Insomniac Games' first multiplatform game has been delayed, but that's not such a bad thing. Find out why Fuse needs the extra time...
Published on Feb 13, 2013
Insomniac’s Fuse has had something of a strangled and confused time during development.
It hasn’t helped that Insomniac has quite publicly changed its mind a number of times regarding the level of humour and proposed seriousness of its co-op shooter, but this back and forth undecided development process has muddied the general perception of Fuse and what, if anything, makes it different.
Sitting down to finally play through a chunk of its campaign (which apparently appears just after the halfway mark) it becomes clear that Insomniac is struggling to define the Fuse experience.
With Insomniac and EA announcing recently that the game would be delayed to June/July, it gives Insomniac a chance, however brief, to readdress exactly what is currently holding the game back.
But what should Insomniac look to changing in its brief but crucial delay?
Much was made of Fuse’s original reveal back at E3 2011, when it was announced as Overstrike. Billed as a colourful co-op shooter with Insomniac’s expected level of comedy-infused moments, Fuse took a rather unexpected route and began to downplay these unique elements.
After a warm reception, Fuse’s muting of Overstrike's humour and colour seemed to take Insomniac’s game in a rather predictable direction and many of the studio’s fans spoke out. Those criticisms were heard loud and clear, according to Insomniac’s CEO Ted Price, who admitted as much in a recent NowGamer interview.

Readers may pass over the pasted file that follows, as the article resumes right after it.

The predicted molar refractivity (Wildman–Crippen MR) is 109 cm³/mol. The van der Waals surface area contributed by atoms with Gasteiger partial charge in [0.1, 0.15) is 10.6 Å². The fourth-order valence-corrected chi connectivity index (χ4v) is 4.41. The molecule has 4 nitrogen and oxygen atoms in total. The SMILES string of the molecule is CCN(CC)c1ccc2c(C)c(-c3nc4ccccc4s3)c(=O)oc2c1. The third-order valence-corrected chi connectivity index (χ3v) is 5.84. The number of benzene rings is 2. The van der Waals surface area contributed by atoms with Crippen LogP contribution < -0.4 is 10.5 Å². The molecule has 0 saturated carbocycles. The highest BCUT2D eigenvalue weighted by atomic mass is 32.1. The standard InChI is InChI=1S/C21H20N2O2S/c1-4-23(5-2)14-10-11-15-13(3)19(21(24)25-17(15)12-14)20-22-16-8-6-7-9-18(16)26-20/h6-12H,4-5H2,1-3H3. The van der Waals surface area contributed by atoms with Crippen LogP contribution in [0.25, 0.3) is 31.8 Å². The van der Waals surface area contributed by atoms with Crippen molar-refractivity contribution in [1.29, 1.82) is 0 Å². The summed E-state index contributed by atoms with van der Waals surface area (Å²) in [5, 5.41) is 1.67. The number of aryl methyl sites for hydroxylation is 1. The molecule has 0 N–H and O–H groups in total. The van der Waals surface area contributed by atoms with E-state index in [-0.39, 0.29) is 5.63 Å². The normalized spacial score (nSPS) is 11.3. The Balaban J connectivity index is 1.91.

Price explained how Insomniac eventually ended up back-peddling and reinserting Fuse with much of the colour and humour that had been removed, but what has this back and forth development process meant for the game itself?
Well, as you’d expect, Fuse’s tone is a little muddled.
Insomniac’s vocal fans were right, though. When Fuse’s colourful, cartoon-edged world works, it’s a unique joy to experience as well as feeling fresh, too. Ted Price might like to explain that Fuse’s art design and world were inspired by mixing District 9 and Mission Impossible: Ghost Protocol together, but that doesn’t really do it justice.
Jumping into a random level it’s hard to gauge just how well Fuse is pulling everything together. It’s certainly a lot brighter than the more serious re-reveal had suggested it would be, but it now appears to sit a little awkwardly between the two types of visual styles.
Hopefully, these tonal inconsistencies will be ironed out because at its core, Fuse has a compelling setup that deserves exploring.
Insomniac is promising that levels will have multiple routes through for the various characters.
It was something of a surprise to jump into Fuse’s campaign (with one co-op partner and two bots) and discover that combat was crushingly difficult. Though Insomniac explained that by the halfway point we were inserted into, players would be well-versed with the Fuse weapons and mechanics, it did feel like the enemies found it a little too easy to overpower us and the bots we had fighting by our side.
Forcing co-op partners to work together through adversity is one thing, but at this stage, it appears that Insomniac hasn’t provided players with the appropriate tools to deal with the onslaught the enemies can provide. This was clear in the Fuse’s main campaign but blindingly obvious in its Horde mode spin-off, Echelon, which sees enemies drop in front and behind the player.